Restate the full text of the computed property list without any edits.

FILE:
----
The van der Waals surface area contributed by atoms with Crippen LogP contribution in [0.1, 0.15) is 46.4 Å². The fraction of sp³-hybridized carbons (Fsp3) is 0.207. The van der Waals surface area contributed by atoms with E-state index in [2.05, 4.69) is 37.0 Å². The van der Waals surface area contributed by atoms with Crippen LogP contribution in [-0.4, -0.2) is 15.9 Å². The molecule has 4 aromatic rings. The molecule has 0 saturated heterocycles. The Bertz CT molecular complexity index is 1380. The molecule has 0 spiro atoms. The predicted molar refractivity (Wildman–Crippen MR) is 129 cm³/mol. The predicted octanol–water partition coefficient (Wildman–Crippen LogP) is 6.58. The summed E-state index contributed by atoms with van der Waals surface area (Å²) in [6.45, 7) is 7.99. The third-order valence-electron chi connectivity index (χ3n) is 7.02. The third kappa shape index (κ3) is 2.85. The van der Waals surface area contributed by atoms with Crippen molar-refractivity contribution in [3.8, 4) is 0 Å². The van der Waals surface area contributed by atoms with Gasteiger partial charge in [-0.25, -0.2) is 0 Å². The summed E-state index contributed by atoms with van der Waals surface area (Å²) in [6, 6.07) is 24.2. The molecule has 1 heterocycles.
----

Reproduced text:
The van der Waals surface area contributed by atoms with Crippen LogP contribution in [0.1, 0.15) is 46.4 Å². The fraction of sp³-hybridized carbons (Fsp3) is 0.207. The van der Waals surface area contributed by atoms with E-state index in [2.05, 4.69) is 37.0 Å². The van der Waals surface area contributed by atoms with Crippen LogP contribution in [-0.4, -0.2) is 15.9 Å². The molecule has 4 aromatic rings. The molecule has 0 saturated heterocycles. The Bertz CT molecular complexity index is 1380. The molecule has 0 spiro atoms. The predicted molar refractivity (Wildman–Crippen MR) is 129 cm³/mol. The predicted octanol–water partition coefficient (Wildman–Crippen LogP) is 6.58. The summed E-state index contributed by atoms with van der Waals surface area (Å²) in [6.45, 7) is 7.99. The third-order valence-electron chi connectivity index (χ3n) is 7.02. The third kappa shape index (κ3) is 2.85. The van der Waals surface area contributed by atoms with Crippen molar-refractivity contribution in [3.8, 4) is 0 Å². The van der Waals surface area contributed by atoms with Gasteiger partial charge in [-0.25, -0.2) is 0 Å². The summed E-state index contributed by atoms with van der Waals surface area (Å²) in [6, 6.07) is 24.2. The molecule has 1 heterocycles.